It has previously been reported that women seeking treatment at menopause clinics are more likely to report significant physical symptoms (e.g., vasomotor complaints), as well as depressive symptoms and anxiety. On the other hand, most women in the community do not experience significant depression while transitioning into the menopause. Thus, it is important to understand why some (but not all) women develop depressive symptoms during the menopausal transition. In other words, are we able to identify significant risk factors for the development of a menopause-related mood disturbance?
In a nationally representative, cross-sectional survey of 2,020 Australian women between the ages of 40 and 65, symptoms were assessed using the Menopause-Specific Quality of Life Questionnaire, the Beck Depression Inventory-II, with score of ? 20 defined as moderate-severe depressive symptoms.
Moderate to severe vasomotor symptoms (VMS) were reported by 267 of the 2,020 women (13.3%). As assessed using the BDI-II, 14.1% of the women were classified as having at least mild depressive symptoms and 6.3% had moderate to severe depressive symptoms. After adjusting for multiple factors, the researchers observed that women with moderate-severe VMS were more likely to have moderate-severe depressive symptoms (odds ratio [OR] 2.80).
Women with moderate-severe depressive symptoms, as compared to women with mild VMS, were also more likely to report the use of psychotropic medications (48.9% vs. 20.1%), to report smoking (25.9% vs. 12.2%), and to engage in binge drinking at least weekly (15.1% vs. 10.3%). Based on the cross-sectional design of this study, it is difficult to determine if these factors increase the risk of depressive symptoms or are merely patterns of behavior that are associated with moderate to severe depressive symptoms.
While this study, and several others, have identified vasomotor symptoms as a risk factor for depressive symptoms in perimenopausal women, it is likely that the relationship between menopausal symptoms and depression is bidirectional. In other words, having depression may modulate a woman’s transition into the menopause or her experience of this event.
While most studies exploring the relationship between mood and the menopausal transition have been cross-sectional, the Harvard Study of Moods and Cycles prospectively followed 332 women with and 644 women without a history of major depression who were enrolled between 36 and 45 years of age. Menopausal symptoms and depressive symptoms were assessed over a follow-up period of three years.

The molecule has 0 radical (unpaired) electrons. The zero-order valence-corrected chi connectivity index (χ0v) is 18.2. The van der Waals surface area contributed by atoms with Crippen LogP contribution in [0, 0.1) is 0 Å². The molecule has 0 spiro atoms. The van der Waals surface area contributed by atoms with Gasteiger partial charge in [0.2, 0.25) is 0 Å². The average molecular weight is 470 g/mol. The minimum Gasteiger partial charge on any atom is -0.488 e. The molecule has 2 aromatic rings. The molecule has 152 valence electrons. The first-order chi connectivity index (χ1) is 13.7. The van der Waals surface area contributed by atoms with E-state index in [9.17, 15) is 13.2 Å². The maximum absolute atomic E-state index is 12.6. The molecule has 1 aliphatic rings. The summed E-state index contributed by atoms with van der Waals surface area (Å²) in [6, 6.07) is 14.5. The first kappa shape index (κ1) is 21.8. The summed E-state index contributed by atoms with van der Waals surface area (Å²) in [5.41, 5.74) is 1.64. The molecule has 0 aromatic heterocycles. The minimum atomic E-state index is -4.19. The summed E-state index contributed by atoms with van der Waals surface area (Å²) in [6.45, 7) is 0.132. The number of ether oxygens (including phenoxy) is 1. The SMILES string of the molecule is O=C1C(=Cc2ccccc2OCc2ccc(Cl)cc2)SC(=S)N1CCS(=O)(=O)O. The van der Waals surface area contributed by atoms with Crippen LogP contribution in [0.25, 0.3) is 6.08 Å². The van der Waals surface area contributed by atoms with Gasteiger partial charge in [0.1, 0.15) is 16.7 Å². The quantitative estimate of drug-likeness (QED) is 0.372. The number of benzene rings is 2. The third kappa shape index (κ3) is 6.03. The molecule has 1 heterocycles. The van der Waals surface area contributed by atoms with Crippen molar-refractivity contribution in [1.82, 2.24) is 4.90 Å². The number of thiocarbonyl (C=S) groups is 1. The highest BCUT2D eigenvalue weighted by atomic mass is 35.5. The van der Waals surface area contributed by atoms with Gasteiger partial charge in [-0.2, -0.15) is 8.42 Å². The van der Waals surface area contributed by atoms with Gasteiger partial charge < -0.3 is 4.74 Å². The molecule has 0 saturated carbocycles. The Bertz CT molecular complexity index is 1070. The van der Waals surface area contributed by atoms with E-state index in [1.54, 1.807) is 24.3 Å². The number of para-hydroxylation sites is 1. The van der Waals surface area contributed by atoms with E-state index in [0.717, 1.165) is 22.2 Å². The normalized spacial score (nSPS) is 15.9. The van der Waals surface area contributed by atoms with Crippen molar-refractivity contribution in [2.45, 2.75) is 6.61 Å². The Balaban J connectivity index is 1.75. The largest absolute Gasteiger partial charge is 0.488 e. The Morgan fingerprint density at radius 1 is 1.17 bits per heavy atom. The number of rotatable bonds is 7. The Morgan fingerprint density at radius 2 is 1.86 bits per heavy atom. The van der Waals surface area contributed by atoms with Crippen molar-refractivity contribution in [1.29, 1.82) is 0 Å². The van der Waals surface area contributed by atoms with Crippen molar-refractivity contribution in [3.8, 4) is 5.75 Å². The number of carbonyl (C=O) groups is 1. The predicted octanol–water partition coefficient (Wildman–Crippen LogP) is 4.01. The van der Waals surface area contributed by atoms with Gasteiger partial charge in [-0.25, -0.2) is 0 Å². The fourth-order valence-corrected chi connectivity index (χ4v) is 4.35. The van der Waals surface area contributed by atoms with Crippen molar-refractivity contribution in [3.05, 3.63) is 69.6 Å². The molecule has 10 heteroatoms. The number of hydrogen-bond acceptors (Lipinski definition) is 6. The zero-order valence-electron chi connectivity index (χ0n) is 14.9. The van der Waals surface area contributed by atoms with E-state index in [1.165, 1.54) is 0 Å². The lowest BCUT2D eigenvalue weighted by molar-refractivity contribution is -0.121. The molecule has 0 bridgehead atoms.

Over the course of the study, women with a history of depression were 1.2 times as likely to transition into the perimenopause than women with no history. In addition, women with more severe depression at enrollment into the study, compared to nondepressed women, had twice the risk of an earlier perimenopausal transition. Women with a lifetime history of depression also had higher levels of follicle-stimulating hormone and luteinizing hormone and lower estradiol levels at study enrollment and across the three years of follow up. This study indicates that depression may contribute to ovarian decline.
While these studies indicate that we need to clinically consider the comorbidity of menopausal symptoms and depression in perimenopausal women, other interesting questions emerge. Can we reduce the risk of depression by treating menopausal symptoms? Are women on hormone replacement therapy at reduced risk for menopause-related mood changes? Next week, we will cover a recent study which suggests that hormone replacement therapy (transdermal estradiol and oral progesterone) may reduce the risk of clinically significant depressive symptoms among nondepressed perimenopausal women.
Ruta Nonacs, MD PhD
Harlow BL, Wise LA, Otto MW, Soares CN, Cohen LS. Depression and its influence on reproductive endocrine and menstrual cycle markers associated with perimenopause: the Harvard Study of Moods and Cycles. Arch Gen Psychiatry. 2003 Jan;60(1):29-36.
Worsley R, Bell RJ, Gartoulla P, Robinson PJ, Davis SR. Moderate-Severe Vasomotor Symptoms Are Associated with Moderate-Severe Depressive Symptoms. J Womens Health (Larchmt). 2017 Mar 6.